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Treatment for childhood cancer - long-term risks


Today's cancer treatments help cure most children with cancer. These treatments also may cause health problems later on. These are called "late effects."

Late effects are treatment side effects that appear several months or years after treatment for cancer. Late effects can impact one or more areas of the body. Effects can be mild to severe.

Whether your child will have late effects depends on the type of cancer and the treatments your child has. Being aware of your child's risk of long-term health problems can help you follow-up with health care providers and detect any problems early.

Alternative Names

Childhood cancer - late effects

What Causes Late Effects

Some cancer treatments damage healthy cells. The damage is not seen during treatment, but as the child's body grows, changes in cell growth or function appear.

The medicines used for chemotherapy and the high-energy rays used in radiation therapy can harm healthy cells. This damage can change or delay the way cells grow. Radiation therapy has a more direct effect on long-term growth than chemotherapy.

Your child's health care team will come up with a treatment plan to avoid harming healthy cells as much as possible.

Risk Factors

Every child is unique. The risk of getting a late effect depends on many factors such as:

  • Child's overall health before cancer
  • Child's age at the time of treatment
  • Dose of radiation therapy and what body organs received radiation
  • Chemotherapy type and total dose
  • How long the treatment was given
  • Type of cancer being treated and area of body involved
  • Child's genetic background (some children are more sensitive to treatments)

Types of Late Effects

There are many types of late effects that may occur depending on where the cancer was and what types of treatments were done. Late effects are generally predictable based on a child's specific treatments. Many of the effects can be managed. The following are examples of some late effects based on body parts affected. Note that this is a complete list and not all effects will apply to a child depending on the specific treatments.


  • Learning
  • Memory
  • Attention
  • Language
  • Behavior and emotional problems
  • Seizures, headaches



  • Vision problems
  • Dry or watery eyes
  • Sensitivity to light
  • Irritation
  • Drooping eyelid
  • Eyelid tumors


  • Infections
  • Shortness of breath
  • Persistent cough
  • Trouble breathing


  • Small or missing teeth
  • Risk for cavities
  • Sensitive teeth
  • Delayed tooth development
  • Gum disease
  • Dry mouth

Other late effects may include:

  • Muscle or bone can be affected in any area of the body where treatments were needed. It may impact how a child walks or runs or cause bone or muscle pain, weakness, or stiffness.
  • Glands and organs that make hormones may be exposed to treatments. These include the thyroid gland in the neck and pituitary gland in the brain. This can have an effect on later growth, metabolism, puberty, fertility, and other functions.
  • The heart's rhythm or function may be affected by certain treatments.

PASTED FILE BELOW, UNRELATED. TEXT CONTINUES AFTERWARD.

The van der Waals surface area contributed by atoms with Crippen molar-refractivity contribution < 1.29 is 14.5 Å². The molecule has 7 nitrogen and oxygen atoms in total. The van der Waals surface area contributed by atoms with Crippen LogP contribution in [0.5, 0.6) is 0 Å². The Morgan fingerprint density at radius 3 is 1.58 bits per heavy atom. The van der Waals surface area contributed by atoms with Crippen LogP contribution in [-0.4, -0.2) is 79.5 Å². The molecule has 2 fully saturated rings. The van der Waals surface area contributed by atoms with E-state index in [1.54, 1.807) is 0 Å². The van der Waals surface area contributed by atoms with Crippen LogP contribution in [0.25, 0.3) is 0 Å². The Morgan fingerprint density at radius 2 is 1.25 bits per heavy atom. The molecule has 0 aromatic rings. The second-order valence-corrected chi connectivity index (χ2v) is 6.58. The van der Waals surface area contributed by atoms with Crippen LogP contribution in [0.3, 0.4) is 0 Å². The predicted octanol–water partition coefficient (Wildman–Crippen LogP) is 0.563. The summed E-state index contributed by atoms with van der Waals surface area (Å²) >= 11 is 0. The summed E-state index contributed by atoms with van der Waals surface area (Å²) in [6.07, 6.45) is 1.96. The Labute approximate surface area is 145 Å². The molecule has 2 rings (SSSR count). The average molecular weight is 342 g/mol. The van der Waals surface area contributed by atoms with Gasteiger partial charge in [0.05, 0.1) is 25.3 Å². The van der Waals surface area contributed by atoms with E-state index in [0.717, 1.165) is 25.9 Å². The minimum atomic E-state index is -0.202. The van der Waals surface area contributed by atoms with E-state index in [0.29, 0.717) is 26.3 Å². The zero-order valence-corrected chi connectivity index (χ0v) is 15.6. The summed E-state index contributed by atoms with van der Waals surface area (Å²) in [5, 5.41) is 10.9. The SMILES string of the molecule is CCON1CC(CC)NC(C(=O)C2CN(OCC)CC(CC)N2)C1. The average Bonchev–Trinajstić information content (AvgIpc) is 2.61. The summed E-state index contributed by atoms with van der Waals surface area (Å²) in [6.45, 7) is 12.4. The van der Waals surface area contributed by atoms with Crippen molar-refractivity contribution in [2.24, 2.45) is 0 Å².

• A small increase in risk of getting another cancer later in life.

Most of the effects above are physical. There may be long-term emotional effects as well. Coping with health problems, extra medical visits, or the worries that come with cancer can be a lifelong challenge.

Preventing Health Problems

Many late effects cannot be prevented, but others can be managed or treated.

There are some things your child can do to help prevent other health problems and detect problems early such as:

  • Eat healthy foods
  • Do not smoke or use tobacco
  • Exercise regularly
  • Maintain a healthy weight
  • Have regular screenings and tests, including the heart and lungs


Watching for late effects will be a key part of your child's care for many years. The Children's Oncology Group (COG) creates guidelines for long-term follow-up in children and adolescents who have had cancer. Ask your child's provider about the guidelines. Follow these general steps:

  • Make regular appointments for physical exams and tests.
  • Keep detailed records of your child's treatments.
  • Get copies of all medical reports.
  • Keep a contact list of your child's health care team.
  • Ask your child's provider what late effects your child may want to look out for based on the treatments.
  • Share information about the cancer with future providers.

Regular follow-up and care give your child the best chance of recovery and good health.


American Cancer Society website. Late effects of childhood cancer treatment. . Updated September 18, 2017. Accessed November 11, 2022.

National Cancer Institute website. Children with cancer: A guide for parents. Updated September 2015. Accessed November 17, 2022.

National Cancer Institute website. Late effects of treatment for childhood cancer (PDQ) - health professional version. Updated August 9, 2022. Accessed November 17, 2022.

Vrooman L, Diller L, Kenney LB. Childhood cancer survivorship. In: Orkin SH, Fisher DE, Ginsburg D, Look AT, Lux SE, Nathan DG, eds. Nathan and Oski's Hematology and Oncology of Infancy and Childhood. 8th ed. Philadelphia, PA: Elsevier Saunders; 2015:chap 72.

Last reviewed August 9, 2022 by Stergios Zacharoulis, MD, Associate Professor of Pediatric Oncology at Columbia University Irving Medical Center, New York, NY. Review provided by VeriMed Healthcare Network. Also reviewed by David C. Dugdale, MD, Medical Director, Brenda Conaway, Editorial Director, and the A.D.A.M. Editorial team..